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  1. Visit Benidorm,
  2. Wat te Doen,
  3. Actieve Toerisme en Sport Benidorm,
  4. Diepzeeduiken & snorkelroutes Benidorm,
  5. Almadrava Cove
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Almadrava Cove

Snorkel

38º31.717 N / 000º06.372 W


North of the renowned Playa de Levante beach the fine sand gives way to a steep and rocky stretch of coastline, at the foot of which nestles the small cove known as Cala de la Almadrava. Access is via Dos Calas street, where we’ll find a car parking area. From here it takes just a few minutes to walk down to the cove, which is an unexpected oasis of peace in ever-boisterous Benidorm.

The cove faces south west and offers views of the iconic Isla de Benidorm. The seabed here is clean, with a nice balance between areas of rock, which is sometimes jagged, sometimes polished, sweeping meadows of Posidonia oceanica or Neptune grass, and swathes of white sand: biodiversity guaranteed.

The ideal route here sees us starting at either of the two extremes and tracing a circular path. If we start at the northernmost tip, we approach the wall, which will be on our left. Here the seabed is hard, the rocky formations an extension of the coastline, sometimes an almost-flat platform, sometimes a sub-aquatic ledge. The many hollows and holes in the rock can harbour species such as blennies and gudgeons, snakelocks anemones (known locally as “sea noodles”) and the occasional hidden crustacean. To our right, meanwhile, we’ll see the sand gradually give way to seagrass, which grows lusher as we go.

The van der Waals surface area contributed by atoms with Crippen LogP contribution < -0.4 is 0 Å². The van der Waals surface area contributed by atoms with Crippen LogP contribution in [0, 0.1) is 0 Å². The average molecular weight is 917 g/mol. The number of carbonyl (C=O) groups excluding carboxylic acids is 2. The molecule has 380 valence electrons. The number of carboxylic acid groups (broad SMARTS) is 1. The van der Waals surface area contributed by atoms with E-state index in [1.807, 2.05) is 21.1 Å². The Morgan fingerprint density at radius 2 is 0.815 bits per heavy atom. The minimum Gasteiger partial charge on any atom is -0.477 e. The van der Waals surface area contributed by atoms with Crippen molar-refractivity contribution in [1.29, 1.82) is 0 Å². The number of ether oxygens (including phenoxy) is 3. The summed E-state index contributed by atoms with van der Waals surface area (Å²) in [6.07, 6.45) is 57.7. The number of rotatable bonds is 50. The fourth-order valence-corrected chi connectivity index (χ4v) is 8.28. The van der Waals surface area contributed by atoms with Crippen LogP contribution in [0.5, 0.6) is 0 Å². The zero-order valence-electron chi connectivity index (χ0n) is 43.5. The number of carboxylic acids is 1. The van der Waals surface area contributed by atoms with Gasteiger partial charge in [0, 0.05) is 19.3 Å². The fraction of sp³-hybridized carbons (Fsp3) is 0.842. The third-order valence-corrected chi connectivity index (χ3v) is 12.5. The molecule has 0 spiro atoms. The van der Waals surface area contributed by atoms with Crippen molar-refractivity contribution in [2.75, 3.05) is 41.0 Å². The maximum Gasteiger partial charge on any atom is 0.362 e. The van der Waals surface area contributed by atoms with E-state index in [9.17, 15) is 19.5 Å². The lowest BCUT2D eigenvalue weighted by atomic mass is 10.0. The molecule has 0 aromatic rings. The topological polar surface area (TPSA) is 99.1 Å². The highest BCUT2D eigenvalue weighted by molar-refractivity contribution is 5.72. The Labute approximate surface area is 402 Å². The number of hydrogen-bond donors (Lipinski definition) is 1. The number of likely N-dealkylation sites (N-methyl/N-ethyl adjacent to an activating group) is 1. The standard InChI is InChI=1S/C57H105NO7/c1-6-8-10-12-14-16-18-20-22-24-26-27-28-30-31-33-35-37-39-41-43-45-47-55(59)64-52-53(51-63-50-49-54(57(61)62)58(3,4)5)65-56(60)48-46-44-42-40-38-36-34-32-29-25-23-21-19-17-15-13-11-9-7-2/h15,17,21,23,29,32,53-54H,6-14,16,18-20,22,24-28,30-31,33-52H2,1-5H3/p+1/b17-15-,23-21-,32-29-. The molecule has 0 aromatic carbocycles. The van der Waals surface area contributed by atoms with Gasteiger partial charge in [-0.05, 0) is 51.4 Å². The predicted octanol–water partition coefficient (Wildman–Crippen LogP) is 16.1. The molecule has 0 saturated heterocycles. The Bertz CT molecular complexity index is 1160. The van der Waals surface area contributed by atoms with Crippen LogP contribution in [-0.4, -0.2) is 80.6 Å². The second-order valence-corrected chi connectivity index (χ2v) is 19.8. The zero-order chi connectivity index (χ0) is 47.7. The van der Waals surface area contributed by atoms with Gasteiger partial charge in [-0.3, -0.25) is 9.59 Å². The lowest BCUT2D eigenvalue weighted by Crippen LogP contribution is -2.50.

As we reach the tip of the cove the wall merges with a verge of seagrass covering a sandy bed about 8 metres below the surface. Now we can cross to the other side of the cove, to the south face, gliding above the Posidonia prairie dotted with boulders that are covered in a peculiar algae known as peacock’s tail. Here we are bound to spot several salema porgies in shoals of 10 and more, their golden scales glowing as they graze among the seagrass.

As we approach the other side, the water gets shallower and the seabed gives way once more to rocky substrate and sandy clearings. Here we are likely to see species such as striped seabream, which love a sandy seabed, and white seabream or sargo, which prefer rocky bottoms. With the south face to our left, we then head back to the beach, completing a fabulous outing in the waters of the Serra Gelada.

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